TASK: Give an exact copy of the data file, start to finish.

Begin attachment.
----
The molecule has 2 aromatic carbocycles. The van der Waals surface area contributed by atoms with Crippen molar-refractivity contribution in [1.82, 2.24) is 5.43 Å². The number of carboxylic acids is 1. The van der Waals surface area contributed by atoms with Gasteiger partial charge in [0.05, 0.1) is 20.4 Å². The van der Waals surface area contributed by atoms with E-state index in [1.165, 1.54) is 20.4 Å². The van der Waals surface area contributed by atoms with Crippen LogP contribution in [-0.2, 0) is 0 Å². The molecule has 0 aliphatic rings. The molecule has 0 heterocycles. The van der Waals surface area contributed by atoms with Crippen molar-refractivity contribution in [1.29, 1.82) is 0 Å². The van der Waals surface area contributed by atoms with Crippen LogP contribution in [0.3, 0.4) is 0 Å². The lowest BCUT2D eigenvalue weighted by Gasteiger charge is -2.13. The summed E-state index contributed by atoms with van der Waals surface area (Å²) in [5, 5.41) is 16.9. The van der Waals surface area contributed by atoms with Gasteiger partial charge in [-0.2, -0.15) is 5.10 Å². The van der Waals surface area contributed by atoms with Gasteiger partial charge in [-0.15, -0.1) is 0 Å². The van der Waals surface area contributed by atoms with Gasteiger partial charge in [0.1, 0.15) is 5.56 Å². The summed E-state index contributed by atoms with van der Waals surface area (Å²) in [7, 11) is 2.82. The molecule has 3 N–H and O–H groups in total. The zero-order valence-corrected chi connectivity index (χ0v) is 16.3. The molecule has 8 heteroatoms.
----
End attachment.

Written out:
The molecule has 2 aromatic carbocycles. The van der Waals surface area contributed by atoms with Crippen molar-refractivity contribution in [1.82, 2.24) is 5.43 Å². The number of carboxylic acids is 1. The van der Waals surface area contributed by atoms with Gasteiger partial charge in [0.05, 0.1) is 20.4 Å². The van der Waals surface area contributed by atoms with E-state index in [1.165, 1.54) is 20.4 Å². The van der Waals surface area contributed by atoms with Crippen LogP contribution in [-0.2, 0) is 0 Å². The molecule has 0 aliphatic rings. The molecule has 0 heterocycles. The van der Waals surface area contributed by atoms with Crippen molar-refractivity contribution in [1.29, 1.82) is 0 Å². The van der Waals surface area contributed by atoms with Crippen LogP contribution in [0.3, 0.4) is 0 Å². The lowest BCUT2D eigenvalue weighted by Gasteiger charge is -2.13. The summed E-state index contributed by atoms with van der Waals surface area (Å²) in [5, 5.41) is 16.9. The van der Waals surface area contributed by atoms with Gasteiger partial charge in [-0.2, -0.15) is 5.10 Å². The van der Waals surface area contributed by atoms with Gasteiger partial charge in [-0.15, -0.1) is 0 Å². The van der Waals surface area contributed by atoms with Gasteiger partial charge in [0.1, 0.15) is 5.56 Å². The summed E-state index contributed by atoms with van der Waals surface area (Å²) in [7, 11) is 2.82. The molecule has 3 N–H and O–H groups in total. The zero-order valence-corrected chi connectivity index (χ0v) is 16.3. The molecule has 8 heteroatoms.